Until recently, political philosophers had not discussed in depth the philosophical problems arising from independent central banks. However, interest amongst political philosophers in the independence of central banks has increased significantly since the beginning of the 2007-8 financial crisis. The crisis exacerbated two distinct concerns about the independence of central banks. The concern with legitimacy asks whether it is legitimate for democratic governments to delegate very important decisions to an independent body that is not subject to re-election, and not easily removed by the legislature. The concern with economic justice asks whether the policies of independent central banks, which have a deep distributional impact on citizens, are in line with economic justice. This paper explores the legitimacy of independent central banks from the perspective of these two concerns. I argue primarily that we should avoid construing central bank independence in binary terms, so that central banks either are, or are not, independent. This way of construing the possibilities confronts us with a dilemma. Either we must endorse the orthodox economic case (OEC) for central bank independence – namely, that it is necessary for economic efficiency – or we must reject that case for the sake of democratic legitimacy and economic justice (I assume economic justice to be different from economic efficiency). We should instead construe central bank independence in scalar terms – so that independence admits degrees. This helps us to avoid the dilemma by allowing us to develop an account of independence in which central banks can retain independence to the extent necessary for economic efficiency, while meeting reasonable concerns regarding legitimacy and economic justice.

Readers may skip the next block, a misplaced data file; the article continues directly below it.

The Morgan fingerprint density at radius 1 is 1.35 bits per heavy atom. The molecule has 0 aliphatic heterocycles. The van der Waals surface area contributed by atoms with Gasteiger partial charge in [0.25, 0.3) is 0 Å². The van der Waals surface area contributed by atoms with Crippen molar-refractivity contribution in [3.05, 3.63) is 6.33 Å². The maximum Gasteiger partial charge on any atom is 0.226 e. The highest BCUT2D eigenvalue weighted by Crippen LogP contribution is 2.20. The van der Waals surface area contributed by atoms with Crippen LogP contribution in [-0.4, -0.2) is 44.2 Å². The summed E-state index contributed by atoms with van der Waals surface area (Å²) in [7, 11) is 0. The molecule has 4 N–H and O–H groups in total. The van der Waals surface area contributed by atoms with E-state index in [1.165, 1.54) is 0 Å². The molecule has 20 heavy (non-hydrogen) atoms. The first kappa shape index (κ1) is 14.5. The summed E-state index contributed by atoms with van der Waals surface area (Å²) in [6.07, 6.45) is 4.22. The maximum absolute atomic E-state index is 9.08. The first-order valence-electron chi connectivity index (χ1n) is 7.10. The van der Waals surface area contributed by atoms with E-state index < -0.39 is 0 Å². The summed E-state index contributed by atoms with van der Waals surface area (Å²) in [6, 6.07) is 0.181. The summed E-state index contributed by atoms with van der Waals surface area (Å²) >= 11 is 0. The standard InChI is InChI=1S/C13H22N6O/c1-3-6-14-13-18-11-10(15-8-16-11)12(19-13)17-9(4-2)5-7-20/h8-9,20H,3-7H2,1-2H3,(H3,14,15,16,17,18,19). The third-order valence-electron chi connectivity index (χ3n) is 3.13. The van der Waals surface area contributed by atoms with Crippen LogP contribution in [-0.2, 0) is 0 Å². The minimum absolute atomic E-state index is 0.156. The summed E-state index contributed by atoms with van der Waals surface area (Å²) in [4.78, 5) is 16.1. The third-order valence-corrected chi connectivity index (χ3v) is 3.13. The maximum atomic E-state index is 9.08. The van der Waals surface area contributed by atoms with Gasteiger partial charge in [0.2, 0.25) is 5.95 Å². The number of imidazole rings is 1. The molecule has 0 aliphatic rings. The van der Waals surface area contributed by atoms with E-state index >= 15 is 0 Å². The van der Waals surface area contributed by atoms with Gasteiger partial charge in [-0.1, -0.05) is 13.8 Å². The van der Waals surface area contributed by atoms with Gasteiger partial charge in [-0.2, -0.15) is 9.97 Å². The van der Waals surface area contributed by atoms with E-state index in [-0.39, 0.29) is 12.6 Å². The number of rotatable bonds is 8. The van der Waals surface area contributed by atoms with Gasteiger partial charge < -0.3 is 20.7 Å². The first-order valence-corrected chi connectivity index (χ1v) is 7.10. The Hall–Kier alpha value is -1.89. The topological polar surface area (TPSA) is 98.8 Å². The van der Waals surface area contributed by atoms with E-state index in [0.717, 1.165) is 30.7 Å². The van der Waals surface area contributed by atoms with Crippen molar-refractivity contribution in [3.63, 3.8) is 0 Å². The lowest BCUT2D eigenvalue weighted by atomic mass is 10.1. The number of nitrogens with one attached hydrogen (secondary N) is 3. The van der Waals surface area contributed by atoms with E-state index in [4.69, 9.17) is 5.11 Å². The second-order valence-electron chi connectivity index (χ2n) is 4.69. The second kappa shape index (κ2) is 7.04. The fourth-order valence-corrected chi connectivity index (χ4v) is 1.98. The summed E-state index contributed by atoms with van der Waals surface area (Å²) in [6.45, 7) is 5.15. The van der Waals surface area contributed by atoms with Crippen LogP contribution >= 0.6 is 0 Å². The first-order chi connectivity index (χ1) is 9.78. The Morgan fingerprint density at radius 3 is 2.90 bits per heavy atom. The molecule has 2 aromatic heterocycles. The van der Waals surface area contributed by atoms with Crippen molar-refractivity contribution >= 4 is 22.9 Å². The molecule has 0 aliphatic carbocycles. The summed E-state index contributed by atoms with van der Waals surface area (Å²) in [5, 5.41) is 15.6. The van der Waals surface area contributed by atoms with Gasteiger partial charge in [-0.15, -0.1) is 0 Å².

Josep Ferret Mas is a Ph.D. in Law and Junior Lecturer at Pompeu Fabra University (UPF). As undergraduate he secured the BA of Philosophy and the BA of Law at the University of Barcelona. He also gained a MA in Corporate Finance and Law (ESADE Business School) and a MA in Political Philosophy (UPF). During his Ph.D. he has visited the University of California Los Angeles (2012), and the Hoover Chair on Economic and Social Ethics, the University of Louvain (2014), and he also did two short postdocs at the same Hoover Chair and the Centre de Recherche en Éthique, Montréal. His interests lie in moral and political philosophy and his research work examines several normative questions regarding independent central banks and monetary unions, political legitimacy and distributive justice.